Tuesday, May 13, 2014
Under the Egg by Laura Marx Fitzgerald
Things were not looking good for Theo.
Until the day some rubbing alcohol spills on her grandfather's painting of a suspended egg. As the egg painting rubs off, suddenly, under the egg, another painting appears - one of a Madonna and Child, with a Latin inscription at the bottom - and it looks like it could be a genuine work of art from the Italian Renaissance.
Now, Theo is really worried. Grandpa Jack had once worked at the Metropolitan Museum of Art as a security guard…in the European Paintings wing. As hard as it is to believe it about her beloved grandfather, Theo can't help but wonder if he might have done the unthinkable.
But first things first. So, Theo heads off to the library to find out what the Latin inscription says. Along the way, a rain shower begins, and the owner of a diner calls her in out of the rain, and next thing Theo knows, there is a plate of hot meatloaf and potatoes in front of her - the first real food she's eaten in a long long time. Not only that, but she strikes up a conversation with a girl about her age and the second thing Theo knows is she has just met her first real friend. Bodhi is the wealthy daughter of two well known celebrities and lives in a completely renovated house, also on Spinney Lane. The two girls couldn't be more opposite, and yet, more alike.
Suddenly, Theo's life has changed - no, not the financial part of her life, but the social part. Jack carried grudges, and Theo was never allowed to speak to anyone on his list. But with Jack gone, Theo finds that some of them are supportive adults who really like her and can help her solve the mystery of the Madonna and Child painting. And, most surprising, Bodhi turns out to be a big help as well.
Together, Theo and Bodhi go on an adventure that will will include the Metropolitan Museum of Art; a little history of paintings from the Italian Renaissance; Nazi-occupied France; art stolen and hidden by the Nazis; and art uncovered and rescued by the Monuments Men; as well as modern ways of dating works of art; a bit about iconography found in works of art and, most important, how to survive in Manhattan when you have no money.
In the end, Theo and Bodhi solve the mystery of the painting, but will any of this change Theo's circumstances?
So, now you know why I have included Under the Egg on The Children's War. When the mystery is solved, you will see how the war impacted the life of one child then and how the aftermath impacted the life of another now.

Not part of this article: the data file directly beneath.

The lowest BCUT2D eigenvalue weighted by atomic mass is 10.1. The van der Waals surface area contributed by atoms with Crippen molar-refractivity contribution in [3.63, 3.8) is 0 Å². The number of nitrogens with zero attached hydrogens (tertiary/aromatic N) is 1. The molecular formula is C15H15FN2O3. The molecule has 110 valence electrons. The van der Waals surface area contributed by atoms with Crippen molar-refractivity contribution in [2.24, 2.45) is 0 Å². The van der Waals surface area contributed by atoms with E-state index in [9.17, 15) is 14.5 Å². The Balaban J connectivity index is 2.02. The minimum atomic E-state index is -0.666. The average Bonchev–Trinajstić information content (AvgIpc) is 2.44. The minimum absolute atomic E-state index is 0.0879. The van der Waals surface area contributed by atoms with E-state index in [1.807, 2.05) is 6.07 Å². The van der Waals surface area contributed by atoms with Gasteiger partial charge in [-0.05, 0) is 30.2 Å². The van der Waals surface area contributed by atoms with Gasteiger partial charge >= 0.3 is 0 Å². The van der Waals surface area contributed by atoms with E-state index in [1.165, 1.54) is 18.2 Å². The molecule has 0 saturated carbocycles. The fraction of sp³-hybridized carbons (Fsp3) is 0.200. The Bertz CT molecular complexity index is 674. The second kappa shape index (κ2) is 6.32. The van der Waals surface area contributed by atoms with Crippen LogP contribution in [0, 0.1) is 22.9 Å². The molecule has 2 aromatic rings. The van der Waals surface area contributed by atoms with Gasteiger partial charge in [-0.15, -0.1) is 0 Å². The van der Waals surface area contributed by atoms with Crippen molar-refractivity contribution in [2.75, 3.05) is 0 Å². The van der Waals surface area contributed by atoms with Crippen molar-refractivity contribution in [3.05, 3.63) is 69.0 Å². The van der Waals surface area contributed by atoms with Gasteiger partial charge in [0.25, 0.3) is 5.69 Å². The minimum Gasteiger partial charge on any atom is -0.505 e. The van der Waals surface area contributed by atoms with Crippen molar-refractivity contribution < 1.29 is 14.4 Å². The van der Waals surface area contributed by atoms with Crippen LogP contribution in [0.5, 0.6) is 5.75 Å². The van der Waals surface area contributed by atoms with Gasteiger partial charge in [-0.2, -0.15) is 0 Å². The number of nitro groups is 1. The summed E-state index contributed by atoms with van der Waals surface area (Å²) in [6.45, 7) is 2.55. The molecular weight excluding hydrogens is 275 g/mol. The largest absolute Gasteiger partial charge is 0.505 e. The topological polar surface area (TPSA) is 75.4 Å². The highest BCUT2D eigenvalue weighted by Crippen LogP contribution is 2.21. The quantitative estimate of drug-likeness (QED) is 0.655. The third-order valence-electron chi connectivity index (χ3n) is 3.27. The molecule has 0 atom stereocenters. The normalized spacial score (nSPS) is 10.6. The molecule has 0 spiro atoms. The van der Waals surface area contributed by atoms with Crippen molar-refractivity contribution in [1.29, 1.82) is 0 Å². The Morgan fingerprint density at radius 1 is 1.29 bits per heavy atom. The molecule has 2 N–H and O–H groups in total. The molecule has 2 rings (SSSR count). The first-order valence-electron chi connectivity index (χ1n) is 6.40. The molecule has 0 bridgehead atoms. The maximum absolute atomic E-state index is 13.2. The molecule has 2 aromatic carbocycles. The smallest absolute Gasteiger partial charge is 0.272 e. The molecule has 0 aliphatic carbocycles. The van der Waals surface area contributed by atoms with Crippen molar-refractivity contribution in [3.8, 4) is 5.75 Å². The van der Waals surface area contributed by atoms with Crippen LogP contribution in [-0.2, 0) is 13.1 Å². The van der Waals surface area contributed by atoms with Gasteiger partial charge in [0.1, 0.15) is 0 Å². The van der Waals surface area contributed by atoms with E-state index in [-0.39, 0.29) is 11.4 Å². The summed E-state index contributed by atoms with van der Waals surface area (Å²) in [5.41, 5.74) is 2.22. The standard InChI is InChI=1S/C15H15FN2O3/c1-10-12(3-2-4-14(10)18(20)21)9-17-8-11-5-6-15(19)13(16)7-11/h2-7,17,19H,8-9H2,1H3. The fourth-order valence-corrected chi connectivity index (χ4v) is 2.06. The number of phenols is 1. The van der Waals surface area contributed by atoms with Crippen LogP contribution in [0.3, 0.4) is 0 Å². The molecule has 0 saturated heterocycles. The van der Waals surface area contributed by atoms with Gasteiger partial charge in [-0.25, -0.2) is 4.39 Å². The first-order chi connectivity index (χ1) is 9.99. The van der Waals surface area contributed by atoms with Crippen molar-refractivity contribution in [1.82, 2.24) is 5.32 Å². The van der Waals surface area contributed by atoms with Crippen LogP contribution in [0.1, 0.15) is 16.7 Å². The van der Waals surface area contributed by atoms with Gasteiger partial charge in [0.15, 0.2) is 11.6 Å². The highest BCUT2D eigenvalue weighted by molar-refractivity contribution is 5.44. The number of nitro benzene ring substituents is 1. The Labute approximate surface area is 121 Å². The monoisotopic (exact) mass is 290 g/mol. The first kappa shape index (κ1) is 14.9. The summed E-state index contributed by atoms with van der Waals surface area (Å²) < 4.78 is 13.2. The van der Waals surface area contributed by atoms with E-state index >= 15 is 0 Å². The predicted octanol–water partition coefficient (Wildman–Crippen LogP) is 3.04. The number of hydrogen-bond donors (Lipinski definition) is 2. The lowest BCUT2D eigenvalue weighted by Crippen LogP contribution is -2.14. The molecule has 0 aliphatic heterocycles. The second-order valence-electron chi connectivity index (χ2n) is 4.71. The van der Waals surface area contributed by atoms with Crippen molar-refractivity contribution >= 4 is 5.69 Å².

Theo is an interesting character. She's creative, independent, intelligent, resourceful and she really knows her art history. She has a lot of responsibility for a 13 year old, but handles it well. To save money, she buys nothing that is not imperative. After all, the streets of Manhattan are teeming with working castoffs, just there for the taking. And she has a limited garden, egg laying chickens and Theo has learned the fine art of canning and pickling.
Best of all, Theo isn't a perfect character. She wants to find out about the painting in the hope of selling it and alleviating some of her money woes. So, maybe she really doesn't want to find out too much about the painting. And she even gets annoyed and avoids her new best friend for these totally selfish reasons.
I really liked Under the Egg, especially the friendship that developed between Theo and Bodhi. They make a great team, most of the time. Despite her wealth, Bodhi is also a pretty down to earth kid, but has as much to learn from Theo and Theo did from Bodhi. It is a friendship that you know will last for years to come.
Fitzgerald has also included lots of art history in Theo's story without overdoing it and without sounding teachy. It will most likely be read by the same readers who loved E.L Konigsburg's From the Mixed Up Files of Mrs. Basil E. Frankweiler, and who knows, it may even inspire an art museum visit (From the Mixed Up Files was the book that sparked my Kiddo's first of many visits to the Met).
For young readers who like a a fun novel, a good mystery and well-developed characters, Under the Egg should definitely please them.
This book is recommended for readers age 9+
This book was borrowed from the NYPL
But that's not all:
Look under Resources on Laura Marx Fitzgerald's website for information on all things Under the Egg, including information on the painter Raphael (yes, he's in the book, too), and information on WWII, stolen art and the Monuments Men.
But, wait there's more:
Look under Discussion Guide for help on themes and issues designed around the Common Core standards for grades 5-7.
And yet, still more:
Look under Life with Theo, and you can also find a map of her Greenwich Village neighborhood, out how to pickle beets, which I will definitely try, or how make a sweater purse like Theo's, (um, more my Kiddo's style).